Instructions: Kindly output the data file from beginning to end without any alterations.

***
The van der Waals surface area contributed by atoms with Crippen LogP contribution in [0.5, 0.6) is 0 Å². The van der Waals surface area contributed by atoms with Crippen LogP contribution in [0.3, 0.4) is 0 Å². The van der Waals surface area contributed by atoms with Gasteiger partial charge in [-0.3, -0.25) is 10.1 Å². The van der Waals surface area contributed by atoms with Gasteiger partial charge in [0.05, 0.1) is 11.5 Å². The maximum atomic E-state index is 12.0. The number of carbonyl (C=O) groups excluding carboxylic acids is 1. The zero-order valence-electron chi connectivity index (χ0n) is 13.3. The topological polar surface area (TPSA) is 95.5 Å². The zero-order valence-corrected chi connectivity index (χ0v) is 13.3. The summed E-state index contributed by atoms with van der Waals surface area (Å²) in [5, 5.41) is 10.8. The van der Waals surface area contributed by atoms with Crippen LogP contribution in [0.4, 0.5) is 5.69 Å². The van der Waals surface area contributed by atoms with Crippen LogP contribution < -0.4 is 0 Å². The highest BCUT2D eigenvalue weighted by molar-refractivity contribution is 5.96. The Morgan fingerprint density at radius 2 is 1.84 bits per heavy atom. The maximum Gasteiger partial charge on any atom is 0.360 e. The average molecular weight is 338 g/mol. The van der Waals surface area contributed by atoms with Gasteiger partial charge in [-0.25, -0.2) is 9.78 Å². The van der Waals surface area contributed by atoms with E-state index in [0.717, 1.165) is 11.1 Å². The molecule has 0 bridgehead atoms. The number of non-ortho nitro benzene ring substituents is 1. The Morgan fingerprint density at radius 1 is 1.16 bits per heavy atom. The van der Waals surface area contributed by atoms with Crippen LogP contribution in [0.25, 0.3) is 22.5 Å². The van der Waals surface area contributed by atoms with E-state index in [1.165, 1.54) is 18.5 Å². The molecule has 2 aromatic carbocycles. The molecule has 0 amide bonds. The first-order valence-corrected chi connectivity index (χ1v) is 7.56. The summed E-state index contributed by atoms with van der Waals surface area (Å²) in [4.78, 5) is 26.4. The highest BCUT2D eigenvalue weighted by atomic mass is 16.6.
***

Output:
The van der Waals surface area contributed by atoms with Crippen LogP contribution in [0.5, 0.6) is 0 Å². The van der Waals surface area contributed by atoms with Crippen LogP contribution in [0.3, 0.4) is 0 Å². The van der Waals surface area contributed by atoms with Gasteiger partial charge in [-0.3, -0.25) is 10.1 Å². The van der Waals surface area contributed by atoms with Gasteiger partial charge in [0.05, 0.1) is 11.5 Å². The maximum atomic E-state index is 12.0. The number of carbonyl (C=O) groups excluding carboxylic acids is 1. The zero-order valence-electron chi connectivity index (χ0n) is 13.3. The topological polar surface area (TPSA) is 95.5 Å². The zero-order valence-corrected chi connectivity index (χ0v) is 13.3. The summed E-state index contributed by atoms with van der Waals surface area (Å²) in [5, 5.41) is 10.8. The van der Waals surface area contributed by atoms with Crippen LogP contribution in [0.4, 0.5) is 5.69 Å². The van der Waals surface area contributed by atoms with Crippen LogP contribution < -0.4 is 0 Å². The highest BCUT2D eigenvalue weighted by molar-refractivity contribution is 5.96. The Morgan fingerprint density at radius 2 is 1.84 bits per heavy atom. The maximum Gasteiger partial charge on any atom is 0.360 e. The average molecular weight is 338 g/mol. The van der Waals surface area contributed by atoms with Gasteiger partial charge in [-0.25, -0.2) is 9.78 Å². The van der Waals surface area contributed by atoms with E-state index in [0.717, 1.165) is 11.1 Å². The molecule has 0 bridgehead atoms. The number of non-ortho nitro benzene ring substituents is 1. The Morgan fingerprint density at radius 1 is 1.16 bits per heavy atom. The van der Waals surface area contributed by atoms with Crippen LogP contribution in [0.25, 0.3) is 22.5 Å². The van der Waals surface area contributed by atoms with E-state index in [1.165, 1.54) is 18.5 Å². The molecule has 2 aromatic carbocycles. The molecule has 0 amide bonds. The first-order valence-corrected chi connectivity index (χ1v) is 7.56. The summed E-state index contributed by atoms with van der Waals surface area (Å²) in [4.78, 5) is 26.4. The highest BCUT2D eigenvalue weighted by atomic mass is 16.6.